So why am I contemplating using Thoughtbot products when Bootstrap is so popular and much widely used in the web community?
- Bourbon – “A simple and lightweight mixin library for Sass.”
- Neat – “A lightweight semantic grid framework for Sass and Bourbon.”
- Bitters – “Scaffold styles, variables and structure for Bourbon projects.”
- Refills – “…prepackaged patterns and components, built on top of Bourbon, Bitters, and Neat.”
The idea of using clean and semantic markup that is based entirely on Sass mixins was pretty much the key factor which attracted me to try out Bourbon, Neat, Bitters and Refills.
Continue reading “Using Bourbon, Neat, Bitters & Refills”
While creating a prototype for a project (using Bootstrap), I added the Jumbotron component which is described as: “a lightweight, flexible component that can optionally extend the entire viewport to showcase key content on your site” and found that my background image wasn’t responsive at all.
Continue reading “CSS3 Background-Image”
According to Bootstrap, “you can modify the variables to your own custom values, or just use the mixins with their default values.”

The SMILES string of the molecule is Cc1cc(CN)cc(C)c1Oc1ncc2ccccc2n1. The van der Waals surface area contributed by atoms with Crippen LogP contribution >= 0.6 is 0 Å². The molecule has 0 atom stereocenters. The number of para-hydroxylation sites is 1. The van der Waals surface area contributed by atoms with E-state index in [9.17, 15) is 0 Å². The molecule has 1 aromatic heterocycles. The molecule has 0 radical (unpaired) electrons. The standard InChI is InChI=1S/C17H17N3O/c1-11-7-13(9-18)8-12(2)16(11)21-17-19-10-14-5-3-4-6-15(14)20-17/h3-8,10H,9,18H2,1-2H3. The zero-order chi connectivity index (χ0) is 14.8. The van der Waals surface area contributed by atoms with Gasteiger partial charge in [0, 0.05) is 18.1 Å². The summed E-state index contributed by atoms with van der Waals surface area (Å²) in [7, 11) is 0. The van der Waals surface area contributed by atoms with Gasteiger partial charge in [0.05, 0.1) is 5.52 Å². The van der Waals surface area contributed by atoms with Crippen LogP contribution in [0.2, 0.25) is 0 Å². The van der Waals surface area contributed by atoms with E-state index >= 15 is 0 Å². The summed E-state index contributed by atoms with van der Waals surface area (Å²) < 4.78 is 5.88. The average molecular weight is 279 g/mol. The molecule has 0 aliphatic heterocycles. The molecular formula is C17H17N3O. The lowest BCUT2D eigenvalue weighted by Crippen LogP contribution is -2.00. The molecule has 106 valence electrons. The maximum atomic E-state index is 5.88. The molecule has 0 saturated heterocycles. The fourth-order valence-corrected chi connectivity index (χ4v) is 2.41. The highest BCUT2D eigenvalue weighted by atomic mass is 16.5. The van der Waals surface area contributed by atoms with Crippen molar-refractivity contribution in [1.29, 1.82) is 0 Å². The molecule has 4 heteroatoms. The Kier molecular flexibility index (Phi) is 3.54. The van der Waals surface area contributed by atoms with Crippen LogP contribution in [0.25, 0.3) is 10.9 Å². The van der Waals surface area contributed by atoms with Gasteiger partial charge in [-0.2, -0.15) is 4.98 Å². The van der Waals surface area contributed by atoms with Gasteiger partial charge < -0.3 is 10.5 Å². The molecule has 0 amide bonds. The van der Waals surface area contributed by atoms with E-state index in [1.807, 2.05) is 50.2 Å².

An example of writing semantic code using Bootstrap is using @extend:
As written by Brad Borrow in the article Using Sass To Semantically @extend Bootstrap, he says that Bootstrap “makes it incredibly easy to write cluttered, non-semantic and non-reusable markup that will render correctly across all browsers.”
He goes on to explain what writing semantically means, “HTML documents are intended to be descriptive of their contents from an information hierarchy perspective. One should be able to read them and know what they are about, not how they will look.”
Continue reading “Semantic classes in Bootstrap”